NASA chief pledges Mars program help

With proposed federal budget cuts threatening to eliminate hundreds of jobs at the Jet Propulsion Laboratory in La Cañada Flintridge, NASA Administrator Charles Bolden this week said he would try to keep scientists and engineers working on Mars exploration missions on the payroll.

The Obama administration’s proposed budget would hit the Mars mission control center particularly hard with $226 million in funding cuts that officials have said could lead to mass lay-offs.

Bolden, a former astronaut and Marine Corps major general, told JPL employees during a visit on Wednesday that NASA will attempt to restructure its Mars program in ways that would save jobs and preserve its brain trust.

“There are a lot of things about going to other planets that nobody knows, except here,” said Bolden.

When the rover Curiosity touches down on Mars in August, officials say many of the scientists and engineers assigned to the program will have little work to do unless things change.

JPL Director Charles Elachi said the administrative restructuring could involve bringing other NASA work funded under the 2013 budget to the La Cañada campus, although specific projects have not yet been identified.

Elachi also said that JPL will be able maintain its current workforce for at least the next nine months, until the new fiscal year begins in October.

Although planetary science takes a hit in the proposed NASA budget, the agency would invest billions in developing new technology to carry humans into space.

Agency brass is “trying to lay the groundwork, the overall concept, for a viable, affordable program of robotic exploration that supports the objectives [of canceled Mars missions]…but also meets the president’s challenge of putting humans in the vicinity of Mars in the 2030s,” Bolden said. “If all that works out, hopefully you’ll find a minimum loss of jobs here in the Jet Propulsion Lab.”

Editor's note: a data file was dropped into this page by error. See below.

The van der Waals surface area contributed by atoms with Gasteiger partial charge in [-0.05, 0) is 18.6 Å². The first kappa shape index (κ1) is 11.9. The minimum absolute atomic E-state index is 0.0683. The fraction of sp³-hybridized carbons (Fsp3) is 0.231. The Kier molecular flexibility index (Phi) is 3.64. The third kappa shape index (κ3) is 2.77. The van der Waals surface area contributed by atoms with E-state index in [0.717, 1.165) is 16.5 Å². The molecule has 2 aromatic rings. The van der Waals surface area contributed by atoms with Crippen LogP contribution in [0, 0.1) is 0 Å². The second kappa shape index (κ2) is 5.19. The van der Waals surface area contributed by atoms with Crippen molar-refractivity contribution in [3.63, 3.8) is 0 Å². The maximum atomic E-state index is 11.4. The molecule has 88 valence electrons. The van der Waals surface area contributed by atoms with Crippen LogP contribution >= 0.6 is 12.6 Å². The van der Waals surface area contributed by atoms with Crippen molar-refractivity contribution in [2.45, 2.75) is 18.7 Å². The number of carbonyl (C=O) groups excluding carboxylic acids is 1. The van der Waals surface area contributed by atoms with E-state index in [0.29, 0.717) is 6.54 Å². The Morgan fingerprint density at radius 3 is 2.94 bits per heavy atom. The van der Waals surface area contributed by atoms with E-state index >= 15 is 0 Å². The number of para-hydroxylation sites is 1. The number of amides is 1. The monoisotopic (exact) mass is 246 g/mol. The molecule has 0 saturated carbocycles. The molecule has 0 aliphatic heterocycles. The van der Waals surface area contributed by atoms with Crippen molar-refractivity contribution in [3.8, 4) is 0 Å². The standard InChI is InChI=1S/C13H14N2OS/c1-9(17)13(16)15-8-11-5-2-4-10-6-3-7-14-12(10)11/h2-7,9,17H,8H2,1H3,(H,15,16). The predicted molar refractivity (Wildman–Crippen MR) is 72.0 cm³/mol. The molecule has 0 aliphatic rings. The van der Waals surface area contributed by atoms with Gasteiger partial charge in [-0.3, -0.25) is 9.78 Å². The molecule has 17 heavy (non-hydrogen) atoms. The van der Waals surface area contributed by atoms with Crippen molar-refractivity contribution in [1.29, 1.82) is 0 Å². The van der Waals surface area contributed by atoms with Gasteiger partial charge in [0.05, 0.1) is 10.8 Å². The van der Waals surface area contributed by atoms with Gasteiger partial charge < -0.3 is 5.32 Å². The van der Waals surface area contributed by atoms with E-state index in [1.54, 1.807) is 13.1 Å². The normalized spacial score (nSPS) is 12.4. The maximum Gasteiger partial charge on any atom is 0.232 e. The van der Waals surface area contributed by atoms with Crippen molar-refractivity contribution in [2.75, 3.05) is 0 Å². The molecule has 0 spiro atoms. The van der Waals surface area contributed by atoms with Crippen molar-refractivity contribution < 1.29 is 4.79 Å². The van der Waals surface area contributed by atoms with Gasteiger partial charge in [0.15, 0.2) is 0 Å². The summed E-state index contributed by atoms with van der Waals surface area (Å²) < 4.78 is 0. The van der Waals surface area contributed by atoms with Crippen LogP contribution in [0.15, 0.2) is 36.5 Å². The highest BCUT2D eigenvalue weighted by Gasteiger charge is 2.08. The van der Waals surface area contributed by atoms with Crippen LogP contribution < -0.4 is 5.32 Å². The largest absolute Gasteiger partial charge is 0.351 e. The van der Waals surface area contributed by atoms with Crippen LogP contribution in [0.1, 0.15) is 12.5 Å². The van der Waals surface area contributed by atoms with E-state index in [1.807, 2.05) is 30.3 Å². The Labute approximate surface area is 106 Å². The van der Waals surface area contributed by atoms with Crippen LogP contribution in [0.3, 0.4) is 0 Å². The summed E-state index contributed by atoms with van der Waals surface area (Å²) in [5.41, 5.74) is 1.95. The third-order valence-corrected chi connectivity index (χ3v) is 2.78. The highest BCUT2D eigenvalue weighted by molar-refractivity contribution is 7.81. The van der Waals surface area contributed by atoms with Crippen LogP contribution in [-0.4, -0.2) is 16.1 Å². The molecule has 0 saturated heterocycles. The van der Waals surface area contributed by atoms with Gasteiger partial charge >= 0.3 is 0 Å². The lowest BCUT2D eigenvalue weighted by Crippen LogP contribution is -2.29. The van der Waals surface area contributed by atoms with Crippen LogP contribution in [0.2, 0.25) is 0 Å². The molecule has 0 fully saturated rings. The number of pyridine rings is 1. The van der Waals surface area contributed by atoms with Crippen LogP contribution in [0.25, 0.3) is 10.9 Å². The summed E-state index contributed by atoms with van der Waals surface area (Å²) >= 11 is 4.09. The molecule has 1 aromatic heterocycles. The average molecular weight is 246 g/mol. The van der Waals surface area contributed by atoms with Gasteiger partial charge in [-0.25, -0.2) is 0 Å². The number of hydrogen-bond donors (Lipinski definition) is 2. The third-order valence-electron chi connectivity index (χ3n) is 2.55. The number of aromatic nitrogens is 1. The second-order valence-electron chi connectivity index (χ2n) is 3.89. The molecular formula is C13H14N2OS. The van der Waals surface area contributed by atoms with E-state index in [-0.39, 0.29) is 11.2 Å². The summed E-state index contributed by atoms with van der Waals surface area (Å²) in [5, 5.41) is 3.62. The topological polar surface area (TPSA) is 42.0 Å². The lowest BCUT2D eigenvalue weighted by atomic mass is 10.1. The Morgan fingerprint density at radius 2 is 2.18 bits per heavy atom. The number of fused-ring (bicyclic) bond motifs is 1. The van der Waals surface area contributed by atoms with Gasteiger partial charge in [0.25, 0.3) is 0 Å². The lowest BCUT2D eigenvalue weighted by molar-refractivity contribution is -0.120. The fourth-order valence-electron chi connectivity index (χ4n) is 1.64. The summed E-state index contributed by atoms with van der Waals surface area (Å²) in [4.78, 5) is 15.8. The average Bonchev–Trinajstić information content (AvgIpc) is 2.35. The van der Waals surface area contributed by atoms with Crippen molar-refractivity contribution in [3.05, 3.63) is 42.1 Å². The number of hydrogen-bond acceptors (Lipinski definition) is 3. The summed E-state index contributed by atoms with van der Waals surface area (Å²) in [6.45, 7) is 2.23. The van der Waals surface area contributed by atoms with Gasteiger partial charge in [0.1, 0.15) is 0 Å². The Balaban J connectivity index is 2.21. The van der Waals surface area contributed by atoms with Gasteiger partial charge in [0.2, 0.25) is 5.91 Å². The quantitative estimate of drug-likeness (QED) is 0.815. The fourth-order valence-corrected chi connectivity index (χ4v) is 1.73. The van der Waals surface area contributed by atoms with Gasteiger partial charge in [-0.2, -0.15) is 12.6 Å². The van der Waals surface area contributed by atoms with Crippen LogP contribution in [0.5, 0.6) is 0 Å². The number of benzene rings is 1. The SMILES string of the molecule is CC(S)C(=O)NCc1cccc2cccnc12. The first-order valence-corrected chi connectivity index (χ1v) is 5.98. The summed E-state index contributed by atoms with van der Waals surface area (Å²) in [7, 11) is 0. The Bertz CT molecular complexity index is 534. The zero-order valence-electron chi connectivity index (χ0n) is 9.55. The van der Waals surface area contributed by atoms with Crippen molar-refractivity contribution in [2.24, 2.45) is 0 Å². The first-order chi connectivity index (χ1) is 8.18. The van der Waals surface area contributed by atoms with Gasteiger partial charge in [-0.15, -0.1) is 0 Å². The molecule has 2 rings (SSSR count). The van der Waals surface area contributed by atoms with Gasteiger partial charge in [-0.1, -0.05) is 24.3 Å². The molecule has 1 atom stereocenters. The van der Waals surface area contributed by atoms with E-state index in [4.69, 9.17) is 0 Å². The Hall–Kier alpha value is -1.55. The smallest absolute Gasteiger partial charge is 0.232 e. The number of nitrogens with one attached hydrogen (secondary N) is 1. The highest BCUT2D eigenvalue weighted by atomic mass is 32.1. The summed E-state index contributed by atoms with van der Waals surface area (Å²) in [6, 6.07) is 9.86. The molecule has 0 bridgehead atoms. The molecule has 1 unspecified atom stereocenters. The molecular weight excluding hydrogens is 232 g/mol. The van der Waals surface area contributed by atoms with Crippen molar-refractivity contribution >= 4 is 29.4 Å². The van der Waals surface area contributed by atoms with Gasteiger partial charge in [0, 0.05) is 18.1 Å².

Bolden hinted that NASA could develop a new Mars Mission that would launch between 2018 and 2020, when the planet comes closest to Earth, which occurs once every 14 years.

“It’s really critical as we work with international partners, and work with academia and industry, to decide what is the type of program we’re going to have to replace [the canceled missions] — how do we best craft it so we don’t miss that window.”

On Thursday, Rep. Adam Schiff (D-Burbank) met with JPL employees to hear their concerns about the impact the proposed funding cuts would have on the workforce and scientific progress.

The congressman issued a statement after Obama’s budget proposal was released, vowing to fight funding cuts to planetary exploration “tooth and nail.”

In a statement released the next day, Schiff said the meeting made him “even more determined to keep the incredible team of scientists and engineers at JPL together, and to preserve American leadership in space exploration."

-- Joe Piasecki and Bill Kisliuk, Times Community News

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